As planes could be able to fly from any direction, noise pollution could be reduced. As well, up to three planes could take off at the same time, while nowadays they taxi to the runway and then queue up to take off. Finally, part of me would love to roller skate on one of those runways and I’m sure some cyclists would love to join in as well.

(Links: bbc.com, fastcompany.com)

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January 20, 2016

Emmen plans world’s first wooden bike path

Filed under: Bicycles,Sustainability by Orangemaster @ 3:46 pm

After solar-powered bike paths, heated bike paths and glow in the dark bike paths, the next trend in bike paths would be wooden ones. The city of Emmen, Drenthe has announced that it is planning to renovate a 200-metre stretch of bike path using a biocomposite material made from woodchips and bioresin for its robustness and resistance to wear. Any new material for something like a bike path needs to be able to also deal with vandalism, the weather and last a long time.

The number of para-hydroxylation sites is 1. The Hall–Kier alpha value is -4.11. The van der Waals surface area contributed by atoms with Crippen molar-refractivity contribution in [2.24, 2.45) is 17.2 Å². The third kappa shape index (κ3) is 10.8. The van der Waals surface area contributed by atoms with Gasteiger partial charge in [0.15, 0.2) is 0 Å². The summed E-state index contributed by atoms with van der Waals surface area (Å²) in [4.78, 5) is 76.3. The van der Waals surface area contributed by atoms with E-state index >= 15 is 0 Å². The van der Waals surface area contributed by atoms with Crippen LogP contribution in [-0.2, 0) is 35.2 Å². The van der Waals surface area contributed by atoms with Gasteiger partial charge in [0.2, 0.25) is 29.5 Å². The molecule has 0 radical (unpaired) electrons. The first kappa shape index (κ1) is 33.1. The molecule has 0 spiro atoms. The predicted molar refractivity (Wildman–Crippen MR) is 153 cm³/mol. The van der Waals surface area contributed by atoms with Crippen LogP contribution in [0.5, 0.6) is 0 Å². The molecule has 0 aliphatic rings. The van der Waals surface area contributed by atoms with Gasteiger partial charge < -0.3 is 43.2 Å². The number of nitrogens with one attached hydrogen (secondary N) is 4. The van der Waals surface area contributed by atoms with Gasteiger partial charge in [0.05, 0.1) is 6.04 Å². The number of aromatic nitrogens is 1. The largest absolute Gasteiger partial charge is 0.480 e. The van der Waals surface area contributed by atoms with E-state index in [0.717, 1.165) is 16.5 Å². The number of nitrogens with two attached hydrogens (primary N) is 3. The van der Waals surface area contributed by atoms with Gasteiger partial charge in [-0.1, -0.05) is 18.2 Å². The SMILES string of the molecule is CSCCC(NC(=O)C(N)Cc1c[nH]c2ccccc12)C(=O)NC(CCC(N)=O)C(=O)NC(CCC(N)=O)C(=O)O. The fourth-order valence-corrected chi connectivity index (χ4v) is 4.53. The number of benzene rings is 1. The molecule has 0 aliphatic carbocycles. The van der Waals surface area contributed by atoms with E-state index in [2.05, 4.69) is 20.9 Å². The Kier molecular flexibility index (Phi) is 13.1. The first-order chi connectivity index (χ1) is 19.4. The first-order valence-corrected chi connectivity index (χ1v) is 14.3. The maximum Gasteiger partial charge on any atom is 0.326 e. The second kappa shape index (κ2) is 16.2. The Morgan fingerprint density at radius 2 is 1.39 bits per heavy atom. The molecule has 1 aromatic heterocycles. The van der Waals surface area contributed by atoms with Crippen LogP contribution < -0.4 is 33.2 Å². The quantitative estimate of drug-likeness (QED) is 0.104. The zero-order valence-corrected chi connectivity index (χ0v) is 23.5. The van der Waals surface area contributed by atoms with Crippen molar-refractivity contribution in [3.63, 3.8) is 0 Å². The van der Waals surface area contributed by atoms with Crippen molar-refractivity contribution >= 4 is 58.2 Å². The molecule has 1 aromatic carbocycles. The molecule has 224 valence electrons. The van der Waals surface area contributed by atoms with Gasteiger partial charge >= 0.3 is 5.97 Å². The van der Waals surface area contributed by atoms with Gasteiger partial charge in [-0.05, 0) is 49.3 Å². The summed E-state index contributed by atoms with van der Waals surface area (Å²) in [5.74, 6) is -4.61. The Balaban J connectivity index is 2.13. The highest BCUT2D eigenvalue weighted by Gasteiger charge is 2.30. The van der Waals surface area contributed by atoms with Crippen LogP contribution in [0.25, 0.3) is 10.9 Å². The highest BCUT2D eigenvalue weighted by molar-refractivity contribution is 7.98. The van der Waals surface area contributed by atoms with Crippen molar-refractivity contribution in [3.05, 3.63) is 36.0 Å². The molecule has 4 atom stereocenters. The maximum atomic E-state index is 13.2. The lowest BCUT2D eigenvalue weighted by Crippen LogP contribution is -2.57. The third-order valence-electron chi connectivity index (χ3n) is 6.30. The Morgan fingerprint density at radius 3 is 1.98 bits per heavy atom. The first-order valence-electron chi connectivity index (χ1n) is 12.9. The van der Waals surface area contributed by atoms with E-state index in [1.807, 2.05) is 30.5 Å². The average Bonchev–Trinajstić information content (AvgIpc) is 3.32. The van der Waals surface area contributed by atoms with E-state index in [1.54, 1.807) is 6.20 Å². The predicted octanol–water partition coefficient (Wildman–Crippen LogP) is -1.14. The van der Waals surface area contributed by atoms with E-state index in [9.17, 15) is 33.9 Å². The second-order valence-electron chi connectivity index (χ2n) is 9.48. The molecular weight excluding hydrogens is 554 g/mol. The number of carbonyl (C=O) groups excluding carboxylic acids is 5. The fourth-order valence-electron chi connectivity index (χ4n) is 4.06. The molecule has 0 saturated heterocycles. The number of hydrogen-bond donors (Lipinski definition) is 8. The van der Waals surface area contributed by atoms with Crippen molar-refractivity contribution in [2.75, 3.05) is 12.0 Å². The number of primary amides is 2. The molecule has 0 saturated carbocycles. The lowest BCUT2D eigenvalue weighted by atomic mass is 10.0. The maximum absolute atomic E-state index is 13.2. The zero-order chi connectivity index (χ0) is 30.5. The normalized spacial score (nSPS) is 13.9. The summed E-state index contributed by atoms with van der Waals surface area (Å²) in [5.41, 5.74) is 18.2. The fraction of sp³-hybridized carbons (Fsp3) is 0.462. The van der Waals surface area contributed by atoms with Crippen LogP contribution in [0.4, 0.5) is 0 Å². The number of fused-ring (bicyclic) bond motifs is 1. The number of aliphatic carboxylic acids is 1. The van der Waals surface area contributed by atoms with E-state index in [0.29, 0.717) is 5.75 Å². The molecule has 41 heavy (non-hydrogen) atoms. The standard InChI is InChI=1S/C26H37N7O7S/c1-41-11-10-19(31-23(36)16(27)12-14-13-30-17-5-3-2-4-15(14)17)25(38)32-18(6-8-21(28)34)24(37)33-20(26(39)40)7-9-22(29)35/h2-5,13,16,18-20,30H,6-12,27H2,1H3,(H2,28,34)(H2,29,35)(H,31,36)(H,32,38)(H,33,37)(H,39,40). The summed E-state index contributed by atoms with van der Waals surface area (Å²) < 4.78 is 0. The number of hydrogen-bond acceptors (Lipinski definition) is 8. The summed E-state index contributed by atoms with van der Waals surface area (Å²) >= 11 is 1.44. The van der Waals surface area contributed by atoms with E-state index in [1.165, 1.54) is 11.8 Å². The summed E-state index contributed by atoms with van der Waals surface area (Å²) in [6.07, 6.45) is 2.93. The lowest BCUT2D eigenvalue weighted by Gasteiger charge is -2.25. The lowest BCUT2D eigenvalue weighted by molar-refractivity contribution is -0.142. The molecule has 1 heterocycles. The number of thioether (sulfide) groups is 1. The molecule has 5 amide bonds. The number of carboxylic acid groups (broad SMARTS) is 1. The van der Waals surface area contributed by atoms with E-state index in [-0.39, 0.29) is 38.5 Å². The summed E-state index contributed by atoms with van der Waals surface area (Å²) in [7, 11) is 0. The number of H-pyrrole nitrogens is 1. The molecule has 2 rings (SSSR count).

If the test goes well, it could lead to the manufacturing of these sustainable biocomposite plates in a factory that would employ 75 people in Emmen. The entire idea is part of getting more innovation going in the region.

(Link: www.dvhn.nl, Photo of a Schwinn Tailwind Electric Assist bike by Richard Masoner, some rights reserved)

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August 4, 2008

Medicine makers not innovative enough

Filed under: General by Branko Collin @ 9:06 am

Nefarma (the industry association for innovative medicine) and its members are found not innovative enough. In a study commissioned by Nefarma itself Amsterdam marketing research agency Motivaction further concludes that manufacturers shirk their social responsibility, and are not transparent about their price-making process. Nefarma itself is portrayed as a messenger boy for the industry, with lack of clout, and invisible in the public debate.